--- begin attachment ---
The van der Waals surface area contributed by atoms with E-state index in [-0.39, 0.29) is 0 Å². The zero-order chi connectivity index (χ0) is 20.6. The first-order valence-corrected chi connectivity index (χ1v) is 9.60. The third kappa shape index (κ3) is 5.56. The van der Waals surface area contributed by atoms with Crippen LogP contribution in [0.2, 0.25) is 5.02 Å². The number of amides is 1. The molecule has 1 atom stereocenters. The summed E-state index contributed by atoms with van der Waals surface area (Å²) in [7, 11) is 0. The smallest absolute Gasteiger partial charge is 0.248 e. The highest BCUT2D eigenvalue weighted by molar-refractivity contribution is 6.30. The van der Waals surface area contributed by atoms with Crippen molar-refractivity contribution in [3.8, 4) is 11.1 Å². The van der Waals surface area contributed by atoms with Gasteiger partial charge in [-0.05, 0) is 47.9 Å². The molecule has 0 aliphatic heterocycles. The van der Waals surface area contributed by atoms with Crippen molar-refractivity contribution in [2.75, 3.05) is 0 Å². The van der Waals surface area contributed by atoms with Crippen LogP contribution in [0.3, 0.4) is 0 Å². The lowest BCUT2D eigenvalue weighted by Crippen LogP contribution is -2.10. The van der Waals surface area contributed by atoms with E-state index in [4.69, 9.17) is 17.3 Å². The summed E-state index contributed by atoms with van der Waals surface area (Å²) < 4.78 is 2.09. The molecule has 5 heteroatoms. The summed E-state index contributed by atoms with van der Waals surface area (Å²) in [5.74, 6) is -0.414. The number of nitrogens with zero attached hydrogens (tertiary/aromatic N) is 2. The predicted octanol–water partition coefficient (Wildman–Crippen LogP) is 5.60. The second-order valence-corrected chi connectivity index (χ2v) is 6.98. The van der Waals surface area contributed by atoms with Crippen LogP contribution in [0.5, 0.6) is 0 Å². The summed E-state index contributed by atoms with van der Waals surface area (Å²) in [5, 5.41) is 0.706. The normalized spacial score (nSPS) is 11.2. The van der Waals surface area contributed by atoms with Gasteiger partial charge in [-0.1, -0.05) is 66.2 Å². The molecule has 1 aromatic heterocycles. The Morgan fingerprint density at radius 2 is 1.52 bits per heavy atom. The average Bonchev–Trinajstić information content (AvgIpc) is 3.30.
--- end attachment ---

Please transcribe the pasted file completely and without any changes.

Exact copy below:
The van der Waals surface area contributed by atoms with E-state index in [-0.39, 0.29) is 0 Å². The zero-order chi connectivity index (χ0) is 20.6. The first-order valence-corrected chi connectivity index (χ1v) is 9.60. The third kappa shape index (κ3) is 5.56. The van der Waals surface area contributed by atoms with Crippen LogP contribution in [0.2, 0.25) is 5.02 Å². The number of amides is 1. The molecule has 1 atom stereocenters. The summed E-state index contributed by atoms with van der Waals surface area (Å²) in [7, 11) is 0. The smallest absolute Gasteiger partial charge is 0.248 e. The highest BCUT2D eigenvalue weighted by molar-refractivity contribution is 6.30. The van der Waals surface area contributed by atoms with Crippen molar-refractivity contribution in [3.8, 4) is 11.1 Å². The van der Waals surface area contributed by atoms with Gasteiger partial charge in [-0.05, 0) is 47.9 Å². The molecule has 0 aliphatic heterocycles. The van der Waals surface area contributed by atoms with Crippen molar-refractivity contribution in [2.75, 3.05) is 0 Å². The van der Waals surface area contributed by atoms with Crippen LogP contribution in [0.3, 0.4) is 0 Å². The lowest BCUT2D eigenvalue weighted by Crippen LogP contribution is -2.10. The van der Waals surface area contributed by atoms with E-state index in [4.69, 9.17) is 17.3 Å². The summed E-state index contributed by atoms with van der Waals surface area (Å²) < 4.78 is 2.09. The molecule has 5 heteroatoms. The summed E-state index contributed by atoms with van der Waals surface area (Å²) in [5.74, 6) is -0.414. The number of nitrogens with zero attached hydrogens (tertiary/aromatic N) is 2. The predicted octanol–water partition coefficient (Wildman–Crippen LogP) is 5.60. The second-order valence-corrected chi connectivity index (χ2v) is 6.98. The van der Waals surface area contributed by atoms with Crippen LogP contribution in [0.5, 0.6) is 0 Å². The summed E-state index contributed by atoms with van der Waals surface area (Å²) in [5, 5.41) is 0.706. The normalized spacial score (nSPS) is 11.2. The van der Waals surface area contributed by atoms with Gasteiger partial charge in [-0.1, -0.05) is 66.2 Å². The molecule has 1 aromatic heterocycles. The Morgan fingerprint density at radius 2 is 1.52 bits per heavy atom. The average Bonchev–Trinajstić information content (AvgIpc) is 3.30.